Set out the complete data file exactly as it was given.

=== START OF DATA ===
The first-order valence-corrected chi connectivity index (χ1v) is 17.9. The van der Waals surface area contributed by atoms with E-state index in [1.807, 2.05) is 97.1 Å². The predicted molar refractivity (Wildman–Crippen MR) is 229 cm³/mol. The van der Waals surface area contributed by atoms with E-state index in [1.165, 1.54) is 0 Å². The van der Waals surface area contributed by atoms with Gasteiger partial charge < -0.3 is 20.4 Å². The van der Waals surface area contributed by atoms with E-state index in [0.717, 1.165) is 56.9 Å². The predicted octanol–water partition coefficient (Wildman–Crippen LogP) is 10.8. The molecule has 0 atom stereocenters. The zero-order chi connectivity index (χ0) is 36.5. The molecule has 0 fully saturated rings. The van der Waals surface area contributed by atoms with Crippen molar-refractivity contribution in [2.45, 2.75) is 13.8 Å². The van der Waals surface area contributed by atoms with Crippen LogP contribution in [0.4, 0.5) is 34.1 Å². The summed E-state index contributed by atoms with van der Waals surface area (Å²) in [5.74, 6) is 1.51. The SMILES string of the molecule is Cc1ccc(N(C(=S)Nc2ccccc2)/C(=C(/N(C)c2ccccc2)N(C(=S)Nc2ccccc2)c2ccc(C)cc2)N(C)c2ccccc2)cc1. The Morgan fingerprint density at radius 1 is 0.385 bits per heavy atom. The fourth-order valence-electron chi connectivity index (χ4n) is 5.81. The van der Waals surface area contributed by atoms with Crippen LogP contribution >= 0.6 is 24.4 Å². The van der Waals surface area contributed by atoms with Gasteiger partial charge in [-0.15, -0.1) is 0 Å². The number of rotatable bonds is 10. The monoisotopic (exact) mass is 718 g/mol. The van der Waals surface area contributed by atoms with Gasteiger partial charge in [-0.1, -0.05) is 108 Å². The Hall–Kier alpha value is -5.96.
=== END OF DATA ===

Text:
The first-order valence-corrected chi connectivity index (χ1v) is 17.9. The van der Waals surface area contributed by atoms with E-state index in [1.807, 2.05) is 97.1 Å². The predicted molar refractivity (Wildman–Crippen MR) is 229 cm³/mol. The van der Waals surface area contributed by atoms with E-state index in [1.165, 1.54) is 0 Å². The van der Waals surface area contributed by atoms with Gasteiger partial charge < -0.3 is 20.4 Å². The van der Waals surface area contributed by atoms with E-state index in [0.717, 1.165) is 56.9 Å². The predicted octanol–water partition coefficient (Wildman–Crippen LogP) is 10.8. The molecule has 0 atom stereocenters. The zero-order chi connectivity index (χ0) is 36.5. The molecule has 0 fully saturated rings. The van der Waals surface area contributed by atoms with Crippen molar-refractivity contribution in [2.45, 2.75) is 13.8 Å². The van der Waals surface area contributed by atoms with Crippen LogP contribution in [0.4, 0.5) is 34.1 Å². The summed E-state index contributed by atoms with van der Waals surface area (Å²) in [5.74, 6) is 1.51. The SMILES string of the molecule is Cc1ccc(N(C(=S)Nc2ccccc2)/C(=C(/N(C)c2ccccc2)N(C(=S)Nc2ccccc2)c2ccc(C)cc2)N(C)c2ccccc2)cc1. The Morgan fingerprint density at radius 1 is 0.385 bits per heavy atom. The fourth-order valence-electron chi connectivity index (χ4n) is 5.81. The van der Waals surface area contributed by atoms with Crippen LogP contribution >= 0.6 is 24.4 Å². The van der Waals surface area contributed by atoms with Gasteiger partial charge in [-0.15, -0.1) is 0 Å². The number of rotatable bonds is 10. The monoisotopic (exact) mass is 718 g/mol. The van der Waals surface area contributed by atoms with Gasteiger partial charge in [-0.1, -0.05) is 108 Å². The Hall–Kier alpha value is -5.96.